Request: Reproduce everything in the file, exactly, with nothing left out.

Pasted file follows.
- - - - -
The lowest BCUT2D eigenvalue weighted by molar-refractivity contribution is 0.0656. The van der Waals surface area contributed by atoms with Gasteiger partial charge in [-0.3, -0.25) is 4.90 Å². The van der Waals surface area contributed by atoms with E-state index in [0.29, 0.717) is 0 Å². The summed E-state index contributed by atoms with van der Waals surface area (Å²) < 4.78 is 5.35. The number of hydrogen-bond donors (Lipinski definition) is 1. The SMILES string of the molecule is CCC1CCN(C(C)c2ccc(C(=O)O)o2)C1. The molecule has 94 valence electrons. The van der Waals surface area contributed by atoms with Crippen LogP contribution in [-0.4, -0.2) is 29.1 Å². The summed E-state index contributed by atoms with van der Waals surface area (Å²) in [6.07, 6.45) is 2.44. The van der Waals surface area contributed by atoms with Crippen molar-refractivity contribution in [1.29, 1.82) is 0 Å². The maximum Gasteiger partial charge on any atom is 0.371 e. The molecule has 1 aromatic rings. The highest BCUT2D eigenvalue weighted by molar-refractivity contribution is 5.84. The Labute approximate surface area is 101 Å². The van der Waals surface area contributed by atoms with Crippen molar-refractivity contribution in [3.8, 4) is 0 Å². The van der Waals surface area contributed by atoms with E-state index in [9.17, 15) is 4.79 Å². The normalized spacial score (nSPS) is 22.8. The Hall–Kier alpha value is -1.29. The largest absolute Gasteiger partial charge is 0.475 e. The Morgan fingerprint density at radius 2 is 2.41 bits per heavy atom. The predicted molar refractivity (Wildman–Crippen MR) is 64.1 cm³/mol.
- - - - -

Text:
The lowest BCUT2D eigenvalue weighted by molar-refractivity contribution is 0.0656. The van der Waals surface area contributed by atoms with Gasteiger partial charge in [-0.3, -0.25) is 4.90 Å². The van der Waals surface area contributed by atoms with E-state index in [0.29, 0.717) is 0 Å². The summed E-state index contributed by atoms with van der Waals surface area (Å²) < 4.78 is 5.35. The number of hydrogen-bond donors (Lipinski definition) is 1. The SMILES string of the molecule is CCC1CCN(C(C)c2ccc(C(=O)O)o2)C1. The molecule has 94 valence electrons. The van der Waals surface area contributed by atoms with Crippen LogP contribution in [-0.4, -0.2) is 29.1 Å². The summed E-state index contributed by atoms with van der Waals surface area (Å²) in [6.07, 6.45) is 2.44. The van der Waals surface area contributed by atoms with Crippen molar-refractivity contribution in [1.29, 1.82) is 0 Å². The maximum Gasteiger partial charge on any atom is 0.371 e. The molecule has 1 aromatic rings. The highest BCUT2D eigenvalue weighted by molar-refractivity contribution is 5.84. The Labute approximate surface area is 101 Å². The van der Waals surface area contributed by atoms with Crippen molar-refractivity contribution in [3.8, 4) is 0 Å². The van der Waals surface area contributed by atoms with E-state index in [9.17, 15) is 4.79 Å². The normalized spacial score (nSPS) is 22.8. The Hall–Kier alpha value is -1.29. The largest absolute Gasteiger partial charge is 0.475 e. The Morgan fingerprint density at radius 2 is 2.41 bits per heavy atom. The predicted molar refractivity (Wildman–Crippen MR) is 64.1 cm³/mol.